The steel market in the US continues to remain in a limbo, four years after the global economic recession. The demand continues to remain lackluster, coupled with steady stream of supply leading to a lack of recovery in steel prices. With the US economy growing at only 2.5% in Q1 2013 and 0.4% in Q4 2012, this less-than-desired recovery is adversely impacting the US steel industry.

Besides this slowing growth, with a net import of about 17 million metric tons of steel in 2012, the US steel market faced an estimated surplus of 13 million metric tons in 2012. Monetary policies, global economic conditions, raw material cost pressure and Chinese steel industry's influence have all contributed to this current state of the US steel industry, leading to:

  • Falling revenues for steel producers
  • Lack of recovery in steel prices
  • Cautious procurement and minimisation of inventory among consumers

The US market is currently witnessing a tussle between the producers and consumers, with price being the point of contention. On one hand, steel mills are desperately trying to support the steel prices with periodic hikes. On the other side, consumers remain skeptical about these measures. Producers and consumers are facing a different set of challenges as well. With steady flow of imports and a lack of recovery in demand being the challenge for steel mills, consumers are apprehensive about inventory levels and uncertain price movements.

Demand and Imports

Steel makers have continued to go about without a major cutback in productions, due to their optimistic view about a recovery in demand. Although the US automobile industry has continued to perform strongly, and construction spending is witnessing a gradual recovery, the overall demand has yet to improve significantly. A slowdown in European and Chinese economies in the second half of 2012, coupled with muted performance of the US manufacturing sector, has led to weak demand in the past months.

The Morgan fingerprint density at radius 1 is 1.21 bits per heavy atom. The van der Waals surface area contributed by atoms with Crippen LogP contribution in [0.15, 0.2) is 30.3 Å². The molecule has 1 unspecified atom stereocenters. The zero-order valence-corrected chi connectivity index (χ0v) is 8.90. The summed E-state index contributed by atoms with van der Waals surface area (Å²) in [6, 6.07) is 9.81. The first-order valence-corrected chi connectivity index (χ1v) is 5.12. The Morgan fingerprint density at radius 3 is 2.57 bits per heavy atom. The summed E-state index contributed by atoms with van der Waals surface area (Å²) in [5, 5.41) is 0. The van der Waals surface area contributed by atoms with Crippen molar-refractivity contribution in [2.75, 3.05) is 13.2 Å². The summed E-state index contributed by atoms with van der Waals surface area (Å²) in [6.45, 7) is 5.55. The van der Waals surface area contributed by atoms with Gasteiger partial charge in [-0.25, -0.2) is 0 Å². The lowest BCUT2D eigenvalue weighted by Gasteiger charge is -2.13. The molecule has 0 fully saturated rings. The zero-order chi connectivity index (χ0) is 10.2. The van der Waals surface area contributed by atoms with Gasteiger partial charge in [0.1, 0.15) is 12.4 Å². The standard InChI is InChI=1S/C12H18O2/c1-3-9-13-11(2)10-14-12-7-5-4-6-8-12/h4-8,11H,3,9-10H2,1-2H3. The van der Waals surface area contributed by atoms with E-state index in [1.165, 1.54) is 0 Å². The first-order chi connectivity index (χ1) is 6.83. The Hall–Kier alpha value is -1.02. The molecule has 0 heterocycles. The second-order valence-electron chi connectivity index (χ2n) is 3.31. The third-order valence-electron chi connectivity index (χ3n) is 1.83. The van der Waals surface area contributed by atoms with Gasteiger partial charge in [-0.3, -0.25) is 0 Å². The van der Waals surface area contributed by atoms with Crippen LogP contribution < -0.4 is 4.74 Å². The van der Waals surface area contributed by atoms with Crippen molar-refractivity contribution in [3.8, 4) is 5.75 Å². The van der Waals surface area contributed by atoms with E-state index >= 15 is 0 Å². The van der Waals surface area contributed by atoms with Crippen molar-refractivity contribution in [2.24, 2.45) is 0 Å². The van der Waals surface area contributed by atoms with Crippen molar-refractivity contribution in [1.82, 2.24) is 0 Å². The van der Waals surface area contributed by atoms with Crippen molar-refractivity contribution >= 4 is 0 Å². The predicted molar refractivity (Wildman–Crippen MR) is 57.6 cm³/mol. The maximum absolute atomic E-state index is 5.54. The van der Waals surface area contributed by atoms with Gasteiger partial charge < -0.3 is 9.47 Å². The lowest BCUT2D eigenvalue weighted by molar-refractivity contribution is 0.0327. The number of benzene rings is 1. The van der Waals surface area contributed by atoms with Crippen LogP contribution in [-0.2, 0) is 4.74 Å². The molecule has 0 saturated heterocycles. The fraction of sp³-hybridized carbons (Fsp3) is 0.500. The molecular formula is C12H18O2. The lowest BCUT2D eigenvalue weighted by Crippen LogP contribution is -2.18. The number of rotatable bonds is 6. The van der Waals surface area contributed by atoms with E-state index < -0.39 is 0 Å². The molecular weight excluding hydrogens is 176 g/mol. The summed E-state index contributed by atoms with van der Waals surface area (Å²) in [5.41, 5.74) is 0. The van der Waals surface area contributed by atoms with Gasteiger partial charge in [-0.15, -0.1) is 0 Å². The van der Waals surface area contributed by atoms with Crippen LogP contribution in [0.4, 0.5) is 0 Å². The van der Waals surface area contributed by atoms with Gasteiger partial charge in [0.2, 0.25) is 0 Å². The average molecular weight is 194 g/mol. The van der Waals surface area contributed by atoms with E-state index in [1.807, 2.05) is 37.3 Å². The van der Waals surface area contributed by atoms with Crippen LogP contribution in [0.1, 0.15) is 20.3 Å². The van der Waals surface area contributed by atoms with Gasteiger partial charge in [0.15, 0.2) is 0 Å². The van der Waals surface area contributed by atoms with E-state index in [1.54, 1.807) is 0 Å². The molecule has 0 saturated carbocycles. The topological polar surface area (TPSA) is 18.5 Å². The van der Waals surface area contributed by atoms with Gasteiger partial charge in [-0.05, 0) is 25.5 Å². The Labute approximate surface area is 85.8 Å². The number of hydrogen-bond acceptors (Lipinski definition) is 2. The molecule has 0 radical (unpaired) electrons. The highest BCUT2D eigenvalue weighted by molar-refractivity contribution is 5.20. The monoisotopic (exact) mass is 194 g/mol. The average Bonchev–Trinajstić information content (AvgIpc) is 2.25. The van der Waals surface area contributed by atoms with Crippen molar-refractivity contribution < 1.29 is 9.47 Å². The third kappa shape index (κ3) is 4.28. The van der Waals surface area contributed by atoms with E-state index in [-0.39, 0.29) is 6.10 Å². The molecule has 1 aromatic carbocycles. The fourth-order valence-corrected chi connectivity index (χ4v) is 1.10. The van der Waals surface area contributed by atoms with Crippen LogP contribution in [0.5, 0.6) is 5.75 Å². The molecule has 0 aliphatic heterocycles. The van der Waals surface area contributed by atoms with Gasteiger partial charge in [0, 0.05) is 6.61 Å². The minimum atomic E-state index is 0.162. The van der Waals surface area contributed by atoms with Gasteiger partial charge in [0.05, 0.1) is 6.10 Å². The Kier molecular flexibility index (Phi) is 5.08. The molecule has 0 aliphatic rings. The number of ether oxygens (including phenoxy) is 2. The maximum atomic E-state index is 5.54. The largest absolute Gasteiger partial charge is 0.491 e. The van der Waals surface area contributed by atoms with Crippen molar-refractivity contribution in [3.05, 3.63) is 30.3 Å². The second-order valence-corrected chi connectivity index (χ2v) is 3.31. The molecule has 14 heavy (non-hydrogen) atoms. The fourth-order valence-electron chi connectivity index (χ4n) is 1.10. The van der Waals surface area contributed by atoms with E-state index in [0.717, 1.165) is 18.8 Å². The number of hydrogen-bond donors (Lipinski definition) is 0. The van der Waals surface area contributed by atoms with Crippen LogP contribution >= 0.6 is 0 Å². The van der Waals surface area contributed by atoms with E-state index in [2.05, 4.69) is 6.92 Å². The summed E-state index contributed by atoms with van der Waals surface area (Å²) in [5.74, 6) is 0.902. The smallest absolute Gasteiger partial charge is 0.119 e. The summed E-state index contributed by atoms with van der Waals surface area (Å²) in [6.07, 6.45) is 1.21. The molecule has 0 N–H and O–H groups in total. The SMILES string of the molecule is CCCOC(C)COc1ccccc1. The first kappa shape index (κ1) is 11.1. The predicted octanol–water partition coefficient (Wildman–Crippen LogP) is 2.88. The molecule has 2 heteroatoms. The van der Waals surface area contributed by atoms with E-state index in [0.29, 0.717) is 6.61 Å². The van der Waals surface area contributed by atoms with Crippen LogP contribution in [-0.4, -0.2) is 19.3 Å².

The much-anticipated seasonal improvement in steel demand and consequent restocking activity in the first quarter of this year have failed to materialise. This led to a decrease in steel prices in the first few weeks of this year — a rare phenomenon considering that only during four years in the past twenty years have steel prices not increased in this seasonally strong period for steel demand.

Besides these factors, the ever-existing threat of imports from East Asia also persists. The slowdown in growth in major Asian countries, including China, led to a surplus in the steel markets of these countries. The continuation of weak demand in Europe added further pressure on Asian steel producers (major exporters), thereby leading to increased exports in to the US. These factors led to imports exceeding 30 million tons in 2012, a yearly increase of 17%.